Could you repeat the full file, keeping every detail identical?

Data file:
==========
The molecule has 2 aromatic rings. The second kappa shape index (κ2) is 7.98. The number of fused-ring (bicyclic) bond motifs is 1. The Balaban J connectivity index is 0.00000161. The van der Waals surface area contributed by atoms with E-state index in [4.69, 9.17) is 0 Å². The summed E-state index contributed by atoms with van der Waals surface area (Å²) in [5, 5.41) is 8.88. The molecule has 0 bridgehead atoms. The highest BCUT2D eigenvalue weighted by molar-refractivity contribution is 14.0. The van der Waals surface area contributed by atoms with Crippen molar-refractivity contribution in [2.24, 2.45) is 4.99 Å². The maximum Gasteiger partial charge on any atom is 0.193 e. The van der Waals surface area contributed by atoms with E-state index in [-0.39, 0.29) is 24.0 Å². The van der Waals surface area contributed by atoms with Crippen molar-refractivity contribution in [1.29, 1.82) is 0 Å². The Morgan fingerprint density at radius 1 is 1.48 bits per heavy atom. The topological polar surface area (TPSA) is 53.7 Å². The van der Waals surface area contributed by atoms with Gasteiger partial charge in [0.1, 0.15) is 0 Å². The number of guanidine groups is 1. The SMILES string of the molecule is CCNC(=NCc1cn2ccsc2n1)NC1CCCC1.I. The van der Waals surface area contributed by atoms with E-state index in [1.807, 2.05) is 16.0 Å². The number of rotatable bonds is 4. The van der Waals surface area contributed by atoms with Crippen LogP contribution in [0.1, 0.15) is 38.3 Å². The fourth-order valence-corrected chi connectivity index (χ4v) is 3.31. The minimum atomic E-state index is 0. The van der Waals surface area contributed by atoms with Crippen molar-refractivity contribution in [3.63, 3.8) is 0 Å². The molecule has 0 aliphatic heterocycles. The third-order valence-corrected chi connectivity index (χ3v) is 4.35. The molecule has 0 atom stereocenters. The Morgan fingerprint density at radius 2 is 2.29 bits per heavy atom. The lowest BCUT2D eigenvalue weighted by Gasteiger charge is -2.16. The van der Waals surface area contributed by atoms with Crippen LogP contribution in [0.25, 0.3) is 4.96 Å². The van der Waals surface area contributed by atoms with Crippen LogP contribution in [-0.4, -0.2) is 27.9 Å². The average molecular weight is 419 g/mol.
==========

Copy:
The molecule has 2 aromatic rings. The second kappa shape index (κ2) is 7.98. The number of fused-ring (bicyclic) bond motifs is 1. The Balaban J connectivity index is 0.00000161. The van der Waals surface area contributed by atoms with E-state index in [4.69, 9.17) is 0 Å². The summed E-state index contributed by atoms with van der Waals surface area (Å²) in [5, 5.41) is 8.88. The molecule has 0 bridgehead atoms. The highest BCUT2D eigenvalue weighted by molar-refractivity contribution is 14.0. The van der Waals surface area contributed by atoms with Crippen molar-refractivity contribution in [2.24, 2.45) is 4.99 Å². The maximum Gasteiger partial charge on any atom is 0.193 e. The van der Waals surface area contributed by atoms with E-state index in [-0.39, 0.29) is 24.0 Å². The van der Waals surface area contributed by atoms with Crippen molar-refractivity contribution in [1.29, 1.82) is 0 Å². The Morgan fingerprint density at radius 1 is 1.48 bits per heavy atom. The topological polar surface area (TPSA) is 53.7 Å². The van der Waals surface area contributed by atoms with Gasteiger partial charge in [0.1, 0.15) is 0 Å². The number of guanidine groups is 1. The SMILES string of the molecule is CCNC(=NCc1cn2ccsc2n1)NC1CCCC1.I. The van der Waals surface area contributed by atoms with E-state index in [1.807, 2.05) is 16.0 Å². The number of rotatable bonds is 4. The van der Waals surface area contributed by atoms with Crippen LogP contribution in [0.1, 0.15) is 38.3 Å². The fourth-order valence-corrected chi connectivity index (χ4v) is 3.31. The minimum atomic E-state index is 0. The van der Waals surface area contributed by atoms with Crippen molar-refractivity contribution in [3.63, 3.8) is 0 Å². The molecule has 0 aliphatic heterocycles. The third-order valence-corrected chi connectivity index (χ3v) is 4.35. The molecule has 0 atom stereocenters. The Morgan fingerprint density at radius 2 is 2.29 bits per heavy atom. The lowest BCUT2D eigenvalue weighted by Gasteiger charge is -2.16. The van der Waals surface area contributed by atoms with Crippen LogP contribution in [0.25, 0.3) is 4.96 Å². The van der Waals surface area contributed by atoms with Crippen LogP contribution in [-0.4, -0.2) is 27.9 Å². The average molecular weight is 419 g/mol.